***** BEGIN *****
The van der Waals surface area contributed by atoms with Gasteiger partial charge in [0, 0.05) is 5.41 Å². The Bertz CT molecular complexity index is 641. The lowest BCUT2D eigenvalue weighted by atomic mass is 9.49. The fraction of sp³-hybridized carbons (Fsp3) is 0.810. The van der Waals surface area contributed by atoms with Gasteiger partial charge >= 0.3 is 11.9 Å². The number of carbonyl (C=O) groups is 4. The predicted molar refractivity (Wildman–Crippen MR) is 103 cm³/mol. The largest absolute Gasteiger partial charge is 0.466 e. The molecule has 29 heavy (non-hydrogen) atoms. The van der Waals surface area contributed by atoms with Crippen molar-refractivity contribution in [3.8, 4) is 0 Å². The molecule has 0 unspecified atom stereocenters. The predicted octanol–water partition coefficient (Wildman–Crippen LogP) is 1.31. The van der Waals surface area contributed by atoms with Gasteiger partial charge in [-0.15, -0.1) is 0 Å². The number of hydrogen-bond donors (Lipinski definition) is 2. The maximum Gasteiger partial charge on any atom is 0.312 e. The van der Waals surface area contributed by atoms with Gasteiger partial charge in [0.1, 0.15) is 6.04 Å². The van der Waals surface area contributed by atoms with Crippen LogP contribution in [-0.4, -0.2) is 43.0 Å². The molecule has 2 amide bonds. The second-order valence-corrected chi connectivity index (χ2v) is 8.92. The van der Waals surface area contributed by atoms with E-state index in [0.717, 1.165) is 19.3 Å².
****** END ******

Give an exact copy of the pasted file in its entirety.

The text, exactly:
The van der Waals surface area contributed by atoms with Gasteiger partial charge in [0, 0.05) is 5.41 Å². The Bertz CT molecular complexity index is 641. The lowest BCUT2D eigenvalue weighted by atomic mass is 9.49. The fraction of sp³-hybridized carbons (Fsp3) is 0.810. The van der Waals surface area contributed by atoms with Gasteiger partial charge >= 0.3 is 11.9 Å². The number of carbonyl (C=O) groups is 4. The predicted molar refractivity (Wildman–Crippen MR) is 103 cm³/mol. The largest absolute Gasteiger partial charge is 0.466 e. The molecule has 29 heavy (non-hydrogen) atoms. The van der Waals surface area contributed by atoms with Crippen molar-refractivity contribution in [3.8, 4) is 0 Å². The molecule has 0 unspecified atom stereocenters. The predicted octanol–water partition coefficient (Wildman–Crippen LogP) is 1.31. The van der Waals surface area contributed by atoms with Gasteiger partial charge in [-0.15, -0.1) is 0 Å². The number of hydrogen-bond donors (Lipinski definition) is 2. The maximum Gasteiger partial charge on any atom is 0.312 e. The van der Waals surface area contributed by atoms with Gasteiger partial charge in [0.1, 0.15) is 6.04 Å². The van der Waals surface area contributed by atoms with Crippen LogP contribution in [-0.4, -0.2) is 43.0 Å². The molecule has 2 amide bonds. The second-order valence-corrected chi connectivity index (χ2v) is 8.92. The van der Waals surface area contributed by atoms with E-state index in [0.717, 1.165) is 19.3 Å².